Circumcision was practiced before the time of Abraham among the Nilo-Kushitic peoples. Both males and females were circumcised and the practice continues today in that same part of the world.
Circumcision is not unique to Jews. It is practiced among many of Abraham's Arab and Egyptian descendants as well. However, some European nations have taken action against it, considering it bodily mutilation, even "torture" of the infant. Dutch doctors no longer perform circumcisions. Circumcision wars are being waged in Australia. Last year San Francisco proposed a ban on circumcision.
Circumcision draws attention to the global conflict between ancient regard for the supernatural (metaphysical) and the modern materialist worldview.
The following is a report from BioEdge.
A row over circumcision in Germany has escalated after a formal complaint was lodged against a rabbi in the city of Hof. According to a doctor from the city of Giessen, "Religious freedom cannot be used as an excuse for carrying out violence against an under-age child". The dispute was ignited by a June 26 ruling by a Cologne court that circumcision of a child constituted "illegal bodily harm," even with parental consent.
Ever since the German government has been searching for a compromise which will satisfy the Jewish community and international critics, while honouring the court decision. The President of the Conference of European Rabbis, Pinchas Goldschmidt, has described the decision as "one of the gravest attacks on Jewish life in the post-Holocaust world".
Germany's national Ethics Council (Ethikrat) has recommended authorising circumcision if safeguards are in place. "There must be a green light for circumcision but under the conditions of a full explanation to the parents, the agreement of both parents, the treatment of pain and the professional execution of the circumcision," chairwoman Christiane Woopen said.
But the recommendation was made after a robust debate. A legal scholar, Reinhard Merkel, said that it was "bizarre" that religious communities could be allowed to define when and how a human body could be injured. If a child's right to bodily integrity had to be weighed against religious requirements, this was a "legal policy crisis". However, he squared the circle by invoking an "indebtedness" to Jews which called for a "special law". Constitutional law expert Wolfram Höfling, on the other hand, argued that parental rights were paramount. If they believed that the ritual was in the best interests of the child then this should be respected, especially since millions of circumcisions have occurred without complications.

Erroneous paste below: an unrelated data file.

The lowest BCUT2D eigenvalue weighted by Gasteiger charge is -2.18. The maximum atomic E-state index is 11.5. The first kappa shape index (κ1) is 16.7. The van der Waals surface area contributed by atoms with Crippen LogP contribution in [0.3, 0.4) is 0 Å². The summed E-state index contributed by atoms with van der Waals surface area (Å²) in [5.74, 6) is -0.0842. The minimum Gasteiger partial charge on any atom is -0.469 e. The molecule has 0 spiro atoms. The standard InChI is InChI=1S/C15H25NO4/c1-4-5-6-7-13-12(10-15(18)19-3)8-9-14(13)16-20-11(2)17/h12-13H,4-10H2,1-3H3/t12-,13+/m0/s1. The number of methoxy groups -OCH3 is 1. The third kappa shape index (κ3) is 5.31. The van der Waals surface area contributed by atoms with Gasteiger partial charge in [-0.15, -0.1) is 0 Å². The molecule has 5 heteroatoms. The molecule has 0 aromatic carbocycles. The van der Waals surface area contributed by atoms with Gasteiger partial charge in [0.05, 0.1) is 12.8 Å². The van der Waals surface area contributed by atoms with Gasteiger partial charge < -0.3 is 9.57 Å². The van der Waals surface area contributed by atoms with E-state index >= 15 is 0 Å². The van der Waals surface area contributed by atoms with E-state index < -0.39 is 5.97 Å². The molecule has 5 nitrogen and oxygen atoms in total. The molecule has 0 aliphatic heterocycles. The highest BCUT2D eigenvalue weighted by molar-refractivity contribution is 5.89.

The row has spread to Scandinavia as well. In neighbouring Denmark an article in the Politiken newspaper described circumcision as a ritual involving the torture of a baby. The Danish Parliament is gearing up for a debate on the issue. Since report by the Children's Ombudsman in 2003 described circumcision as a violation of children's rights, a ban has a lot of support. Finn Schwarz, president of the Jewish Congregation of Copenhagen, says that if circumcision is banned, Jews will have no choice but to pack their bags and leave.
For many Jews, this is a transcendental issue, despite the small but real possibility of harming a child. The deputy prime minister of Israel, Eli Yishai, wrote a letter to German Premier Angela Merkel in which he said: "Circumcision is one of the most important commandments for the Jewish people, and the first given to one of the fathers of our nation, Abraham, as a sign of his eternal treaty [with God]. Even in times of slavery and exile, Jews made sure to fulfill this commandment, and did so happily." German Jews should not have to choose between Judaism and their citizenship.
Related reading: The Origins of Circumcision; Circumcision Among Abraham's People; Circumcised Phallus an Egyptian Hieroglyph; Circumcision and Binary Distinctions; Why Zipporah Used a Flint Knife; Female Circumcision or Genital Mutilation?